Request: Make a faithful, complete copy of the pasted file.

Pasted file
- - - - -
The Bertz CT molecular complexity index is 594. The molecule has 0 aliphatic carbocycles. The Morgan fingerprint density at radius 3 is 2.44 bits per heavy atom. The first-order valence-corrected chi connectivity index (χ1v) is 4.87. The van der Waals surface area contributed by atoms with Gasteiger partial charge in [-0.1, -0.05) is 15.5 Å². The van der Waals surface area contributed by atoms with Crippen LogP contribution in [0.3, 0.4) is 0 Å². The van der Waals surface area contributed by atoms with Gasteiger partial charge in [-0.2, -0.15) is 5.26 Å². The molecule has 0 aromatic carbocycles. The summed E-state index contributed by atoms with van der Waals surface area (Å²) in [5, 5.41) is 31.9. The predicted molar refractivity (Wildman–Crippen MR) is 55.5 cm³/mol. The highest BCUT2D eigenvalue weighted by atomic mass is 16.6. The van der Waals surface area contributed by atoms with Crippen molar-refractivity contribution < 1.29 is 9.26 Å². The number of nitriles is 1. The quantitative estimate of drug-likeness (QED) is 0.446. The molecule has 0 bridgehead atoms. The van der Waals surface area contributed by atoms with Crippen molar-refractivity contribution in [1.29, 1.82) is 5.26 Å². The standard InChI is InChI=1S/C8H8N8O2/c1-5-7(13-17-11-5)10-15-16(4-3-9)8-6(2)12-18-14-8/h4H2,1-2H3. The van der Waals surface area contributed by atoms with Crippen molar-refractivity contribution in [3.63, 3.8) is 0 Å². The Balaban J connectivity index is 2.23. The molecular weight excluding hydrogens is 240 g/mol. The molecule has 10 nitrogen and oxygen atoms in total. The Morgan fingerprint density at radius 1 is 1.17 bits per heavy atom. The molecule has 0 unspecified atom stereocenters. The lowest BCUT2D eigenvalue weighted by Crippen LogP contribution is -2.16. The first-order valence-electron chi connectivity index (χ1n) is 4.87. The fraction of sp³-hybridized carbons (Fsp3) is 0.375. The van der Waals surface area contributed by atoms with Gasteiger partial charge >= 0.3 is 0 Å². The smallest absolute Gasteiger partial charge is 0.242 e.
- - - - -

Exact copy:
The Bertz CT molecular complexity index is 594. The molecule has 0 aliphatic carbocycles. The Morgan fingerprint density at radius 3 is 2.44 bits per heavy atom. The first-order valence-corrected chi connectivity index (χ1v) is 4.87. The van der Waals surface area contributed by atoms with Gasteiger partial charge in [-0.1, -0.05) is 15.5 Å². The van der Waals surface area contributed by atoms with Crippen LogP contribution in [0.3, 0.4) is 0 Å². The van der Waals surface area contributed by atoms with Gasteiger partial charge in [-0.2, -0.15) is 5.26 Å². The molecule has 0 aromatic carbocycles. The summed E-state index contributed by atoms with van der Waals surface area (Å²) in [5, 5.41) is 31.9. The predicted molar refractivity (Wildman–Crippen MR) is 55.5 cm³/mol. The highest BCUT2D eigenvalue weighted by atomic mass is 16.6. The van der Waals surface area contributed by atoms with Crippen molar-refractivity contribution < 1.29 is 9.26 Å². The number of nitriles is 1. The quantitative estimate of drug-likeness (QED) is 0.446. The molecule has 0 bridgehead atoms. The van der Waals surface area contributed by atoms with Crippen molar-refractivity contribution in [1.29, 1.82) is 5.26 Å². The standard InChI is InChI=1S/C8H8N8O2/c1-5-7(13-17-11-5)10-15-16(4-3-9)8-6(2)12-18-14-8/h4H2,1-2H3. The van der Waals surface area contributed by atoms with Crippen molar-refractivity contribution in [3.63, 3.8) is 0 Å². The Balaban J connectivity index is 2.23. The molecular weight excluding hydrogens is 240 g/mol. The molecule has 10 nitrogen and oxygen atoms in total. The Morgan fingerprint density at radius 1 is 1.17 bits per heavy atom. The molecule has 0 unspecified atom stereocenters. The lowest BCUT2D eigenvalue weighted by Crippen LogP contribution is -2.16. The first-order valence-electron chi connectivity index (χ1n) is 4.87. The fraction of sp³-hybridized carbons (Fsp3) is 0.375. The van der Waals surface area contributed by atoms with Gasteiger partial charge >= 0.3 is 0 Å². The smallest absolute Gasteiger partial charge is 0.242 e.